They did a lot of things right. The Storm family dynamic was great, and the friendship between Ben Grimm and Reed Richards, if it was not entirely earned without another significant chunk of footage, was nevertheless well-acted and felt entirely real. Victor Von Doom was delightfully self-interested. Really, every character was great. But the plot was just so awful. Origin story: mostly good, except for the part that was insulting and either a) also made no sense or b) was more insulting than I think. Supervillain arc: utterly wasted and with no understanding for the character. Middle act between these two ends of the movie: okay, that part was pretty good. But not nearly good enough to make up for the failures.

I should say, there were scenes from the previews that did not actually occur in the film. So maybe the director’s complaints about studio edits ruining his vision have merit? All I know is, I did not care for whomever’s vision actually made it to the screen.

Ant-Man

MV5BMTc3NzgxNTM0N15BMl5BanBnXkFtZTgwNTMwMDI5MzE@._V1__SX1859_SY847_Saturday was a day of two movies. Hooray! The second one was, finally, Ant-Man. To get it out of the way: it was a) definitely relevant to the overall story progression of the Marvel Cinematic Universe and b) good enough in its own right. Also, to get the other thing out of the way, it’s about a guy who can shrink to the size of about a flea or a bit smaller, and also he can talk to ants, and he uses these powers to be highly stealthy, mobile, and also to be unexpectedly strong[1], and then he has to deal with a supervillain tailor-made for said powers. Like you do.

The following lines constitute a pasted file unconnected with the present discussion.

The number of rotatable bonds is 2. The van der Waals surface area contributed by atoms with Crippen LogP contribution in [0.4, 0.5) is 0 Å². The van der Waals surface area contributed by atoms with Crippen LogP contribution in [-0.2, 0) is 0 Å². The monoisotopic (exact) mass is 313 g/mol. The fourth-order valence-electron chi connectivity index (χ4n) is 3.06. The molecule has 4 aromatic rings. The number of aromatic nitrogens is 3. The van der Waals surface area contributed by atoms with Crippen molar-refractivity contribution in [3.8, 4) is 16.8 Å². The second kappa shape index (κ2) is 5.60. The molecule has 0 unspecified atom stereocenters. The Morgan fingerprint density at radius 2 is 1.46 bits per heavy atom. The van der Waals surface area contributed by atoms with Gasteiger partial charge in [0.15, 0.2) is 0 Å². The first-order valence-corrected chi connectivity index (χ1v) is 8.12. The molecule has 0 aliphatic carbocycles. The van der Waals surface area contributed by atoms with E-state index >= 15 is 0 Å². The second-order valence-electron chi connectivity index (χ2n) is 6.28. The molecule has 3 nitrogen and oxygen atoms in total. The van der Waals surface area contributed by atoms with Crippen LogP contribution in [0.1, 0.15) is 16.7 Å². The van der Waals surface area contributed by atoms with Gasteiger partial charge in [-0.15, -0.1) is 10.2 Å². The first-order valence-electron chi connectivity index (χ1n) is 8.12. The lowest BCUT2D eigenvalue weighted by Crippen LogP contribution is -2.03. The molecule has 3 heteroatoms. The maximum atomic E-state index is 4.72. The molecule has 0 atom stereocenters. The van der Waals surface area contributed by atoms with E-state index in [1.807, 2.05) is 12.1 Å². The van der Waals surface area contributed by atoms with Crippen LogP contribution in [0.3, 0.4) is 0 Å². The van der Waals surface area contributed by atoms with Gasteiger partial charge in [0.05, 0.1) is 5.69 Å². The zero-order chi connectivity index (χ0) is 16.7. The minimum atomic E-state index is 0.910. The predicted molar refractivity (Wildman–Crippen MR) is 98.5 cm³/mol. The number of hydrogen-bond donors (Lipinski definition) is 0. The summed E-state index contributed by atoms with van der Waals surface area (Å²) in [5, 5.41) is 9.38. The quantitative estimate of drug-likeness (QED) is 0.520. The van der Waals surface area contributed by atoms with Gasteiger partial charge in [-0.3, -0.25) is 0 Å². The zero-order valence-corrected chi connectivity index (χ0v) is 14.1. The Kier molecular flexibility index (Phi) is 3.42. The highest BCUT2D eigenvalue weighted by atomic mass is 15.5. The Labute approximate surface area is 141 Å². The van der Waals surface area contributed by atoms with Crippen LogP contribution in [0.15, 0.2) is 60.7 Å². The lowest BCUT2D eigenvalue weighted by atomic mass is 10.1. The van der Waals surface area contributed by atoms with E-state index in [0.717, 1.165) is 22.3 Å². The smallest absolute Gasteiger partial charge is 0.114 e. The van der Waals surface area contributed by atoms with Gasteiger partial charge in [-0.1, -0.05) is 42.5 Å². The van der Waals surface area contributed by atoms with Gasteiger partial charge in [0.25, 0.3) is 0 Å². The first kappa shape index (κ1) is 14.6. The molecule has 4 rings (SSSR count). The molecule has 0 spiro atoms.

There. Now to the meat of it. See, in comics, there are two people who have been Ant-Man. (Well, that I know of.) The first of them, Hank Pym, is one of Marvel’s first characters. The second, Scott Lang, I have not actually gotten to yet. The movie is about, well, technically both of them, but the point here is that it’s mostly about the one I don’t know. Which means, virtually no preconceptions! Paul Rudd was damaged and charming, and the character was entirely likeable. The plot was heisty and heroic and if it was often predictable, it made up for it by never being boring.

My complaints about Hank Pym are spoilers, but the fact that I have complaints can be put down to the fact that he’s a known jerk of a character. (Unlike Reed Richards of the Fantastic Four, who is objectively as much of a jerk on paper, but people always seem to like him anyway. This has nothing to do with anything, I’m just complaining about it.)

Anyway, pretty good movie. Worth seeing, especially if you’ve been watching the other ones. Spoiler thing about Hank Pym in the comments.

[1] Something something physics: space between atoms is reduced, increasing density and therefore retaining the same strength in a much smaller package; you know, comic book science.